The Latest: Clinton, Sanders split on Patriot Act
LAS VEGAS (AP) — The latest on the Democratic presidential debate at the Wynn hotel in Las Vegas (all times local):
One of the clearest differences between Hillary Clinton and Bernie Sanders comes during a discussion of the Patriot Act. Clinton is for it. Sanders is not.
Clinton says there's a fine line between protecting the homeland and protecting civil liberties and individual rights.
She says the Patriot Act "was necessary to make sure we were able after 9/11 to put in place the security we needed," but "we have to balance the of civil liberties privacy and security."
Sanders says flatly, "I would shut down what exists right now."
"Every telephone call in the country ends up in a file," he says. "The government is involved in our emails."
Finally, he says, "There are ways to (be free) without impinging on our privacy right."
Jim Webb says he "wouldn't have a problem" with undocumented immigrants receiving health benefits under the Affordable Care Act.
During the first Democratic debate, the former Virginia senator is stressing that the United States should define its borders and must pursue comprehensive immigration reform. He notes that his wife is originally from Vietnam.
"Her family escaped from Vietnam on a boat," Webb says. "She went to two refugee camps, she never spoke English in her home and she ended up ... graduating from Cornell Law School. ... That's the value that we have with a good immigration system."
See photos from the first presidential Democratic debate:
Lincoln Chafee has plenty of excuses for why he voted to repeal a Depression-era law banning financial institutions from combining their commercial banking operations with riskier investment banking:
He had just arrived in Congress.
It was his first vote as a senator from Rhode Island.
His dad had died in office.
He was appointed.
Chafee ticked them all off during the Democratic presidential debate when asked to explain his 1999 vote repealing the law known as Glass-Steagall.
Chafee says: "Glass-Steagall was my very first vote. I'd just arrived. My dad had died in office. I was appointed to the office. It was my very first vote."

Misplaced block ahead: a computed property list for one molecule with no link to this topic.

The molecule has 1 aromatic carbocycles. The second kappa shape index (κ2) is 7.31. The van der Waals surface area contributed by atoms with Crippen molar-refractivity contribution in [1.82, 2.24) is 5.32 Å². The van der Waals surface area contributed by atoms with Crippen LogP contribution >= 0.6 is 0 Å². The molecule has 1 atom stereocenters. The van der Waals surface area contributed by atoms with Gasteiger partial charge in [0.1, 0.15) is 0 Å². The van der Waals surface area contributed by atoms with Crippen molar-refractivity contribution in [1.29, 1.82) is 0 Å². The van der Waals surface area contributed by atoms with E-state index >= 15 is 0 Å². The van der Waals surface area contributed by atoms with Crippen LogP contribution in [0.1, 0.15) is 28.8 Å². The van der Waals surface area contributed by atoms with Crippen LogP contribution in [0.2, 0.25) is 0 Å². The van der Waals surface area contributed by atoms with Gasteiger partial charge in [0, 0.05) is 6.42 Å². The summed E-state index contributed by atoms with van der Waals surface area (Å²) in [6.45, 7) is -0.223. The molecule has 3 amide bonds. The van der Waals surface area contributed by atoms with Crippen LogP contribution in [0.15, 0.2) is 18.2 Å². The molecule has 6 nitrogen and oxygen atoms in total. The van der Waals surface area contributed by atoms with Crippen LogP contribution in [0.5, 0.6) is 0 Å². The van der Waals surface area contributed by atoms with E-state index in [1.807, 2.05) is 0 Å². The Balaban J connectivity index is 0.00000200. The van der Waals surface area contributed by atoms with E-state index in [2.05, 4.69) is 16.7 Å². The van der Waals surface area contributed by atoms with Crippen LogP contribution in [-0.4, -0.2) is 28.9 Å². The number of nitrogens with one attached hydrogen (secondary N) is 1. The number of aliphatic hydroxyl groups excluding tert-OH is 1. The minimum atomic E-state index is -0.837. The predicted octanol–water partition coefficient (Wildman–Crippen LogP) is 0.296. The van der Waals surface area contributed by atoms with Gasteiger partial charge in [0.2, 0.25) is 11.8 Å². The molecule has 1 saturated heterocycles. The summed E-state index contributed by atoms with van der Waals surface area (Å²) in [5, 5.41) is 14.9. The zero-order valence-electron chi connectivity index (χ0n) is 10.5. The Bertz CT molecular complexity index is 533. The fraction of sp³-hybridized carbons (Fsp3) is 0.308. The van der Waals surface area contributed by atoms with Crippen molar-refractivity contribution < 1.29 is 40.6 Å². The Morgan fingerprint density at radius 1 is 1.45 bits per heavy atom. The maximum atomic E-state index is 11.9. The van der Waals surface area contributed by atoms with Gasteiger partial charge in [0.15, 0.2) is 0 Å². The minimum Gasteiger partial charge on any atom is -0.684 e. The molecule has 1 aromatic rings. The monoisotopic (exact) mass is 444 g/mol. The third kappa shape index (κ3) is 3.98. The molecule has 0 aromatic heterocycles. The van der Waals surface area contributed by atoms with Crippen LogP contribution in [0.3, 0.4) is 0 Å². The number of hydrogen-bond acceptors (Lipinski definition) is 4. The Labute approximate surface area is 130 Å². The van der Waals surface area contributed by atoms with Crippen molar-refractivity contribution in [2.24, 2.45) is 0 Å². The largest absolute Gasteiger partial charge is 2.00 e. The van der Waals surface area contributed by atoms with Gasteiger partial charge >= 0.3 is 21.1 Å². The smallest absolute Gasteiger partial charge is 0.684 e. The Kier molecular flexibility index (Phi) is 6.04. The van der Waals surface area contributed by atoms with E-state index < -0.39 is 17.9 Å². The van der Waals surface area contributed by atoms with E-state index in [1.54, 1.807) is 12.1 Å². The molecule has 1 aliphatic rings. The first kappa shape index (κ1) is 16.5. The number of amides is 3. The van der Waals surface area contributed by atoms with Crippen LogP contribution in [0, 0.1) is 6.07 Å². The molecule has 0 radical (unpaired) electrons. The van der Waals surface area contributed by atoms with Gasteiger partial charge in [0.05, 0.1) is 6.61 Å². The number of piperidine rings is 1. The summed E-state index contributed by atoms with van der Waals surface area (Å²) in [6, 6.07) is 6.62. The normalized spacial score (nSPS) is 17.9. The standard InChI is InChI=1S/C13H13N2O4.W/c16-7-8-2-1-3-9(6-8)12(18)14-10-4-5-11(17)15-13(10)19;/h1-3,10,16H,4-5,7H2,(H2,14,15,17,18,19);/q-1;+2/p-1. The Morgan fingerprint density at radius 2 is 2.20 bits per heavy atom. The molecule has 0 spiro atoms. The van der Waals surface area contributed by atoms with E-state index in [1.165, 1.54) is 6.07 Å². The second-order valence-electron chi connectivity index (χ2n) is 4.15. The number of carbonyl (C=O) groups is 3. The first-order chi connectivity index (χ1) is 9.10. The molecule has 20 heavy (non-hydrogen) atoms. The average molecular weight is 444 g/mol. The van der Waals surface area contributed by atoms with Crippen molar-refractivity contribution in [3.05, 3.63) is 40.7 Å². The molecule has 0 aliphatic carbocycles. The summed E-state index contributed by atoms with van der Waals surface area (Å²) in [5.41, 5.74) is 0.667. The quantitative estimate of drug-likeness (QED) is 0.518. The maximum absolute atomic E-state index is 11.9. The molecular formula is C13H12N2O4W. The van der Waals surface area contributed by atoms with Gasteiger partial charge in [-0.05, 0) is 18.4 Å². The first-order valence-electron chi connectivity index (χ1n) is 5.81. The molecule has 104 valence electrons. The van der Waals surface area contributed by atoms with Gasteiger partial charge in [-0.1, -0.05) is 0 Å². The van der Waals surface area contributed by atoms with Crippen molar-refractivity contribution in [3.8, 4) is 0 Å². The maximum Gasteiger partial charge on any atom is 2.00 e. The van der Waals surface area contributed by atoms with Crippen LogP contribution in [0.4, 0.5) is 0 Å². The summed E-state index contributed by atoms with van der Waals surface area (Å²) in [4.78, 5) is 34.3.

The awkward exchange came after Hillary Rodham Clinton and Vermont Sen. Bernie Sanders called for tougher oversight of Wall Street.
Vermont Sen. Bernie Sanders says the measure enacted in 2008 to bail out investment banks did not go far enough.
He says, "The greed and reckless behavior of Wall Street, where fraud is a business model, helped to destroy this economy and the lives of millions of people."
Sanders says, "We have got to break them up."
Hillary Rodham Clinton says she supports continued monitoring of the banks under current law, but she sympathizes with the anger at bank officials.
She says, "I represented Wall Street as a senator from New York, and I went to Wall Street in December of 2007, before the big crash that we had, and I basically said, cut it out."
Clinton also is acknowledging more needs to be done.
Bernie Sanders says "black lives matter."
The Vermont senator addressed the nation's racial challenges during the first Democratic presidential debate. He faced criticism from African-American activists earlier in the year for his response to the "black lives matter" movement.
He was asked Tuesday night whether "all lives matter" or "black lives matter." He responded, "Black lives matter."
Sanders says the nation must combat "institutional racism from top to bottom." He's also calling for major reforms to the nation's criminal justice system. He says the U.S. has more people in jail than China — and a disproportionate number of them are minorities.
Sanders comes from one of the whitest states in the nation. He remains relatively unknown among many black voters, who play an important role in Democratic politics.
Former Secretary of State Hillary Clinton and Vermont Sen. Bernie Sanders agree: Enough with the emails.
Sanders passed on the chance to pounce on his political rival's Achilles' heel in the Democratic debate Tuesday night. He says he knows it may not be good politics, but "the American people are sick and tired of hearing about your damn emails."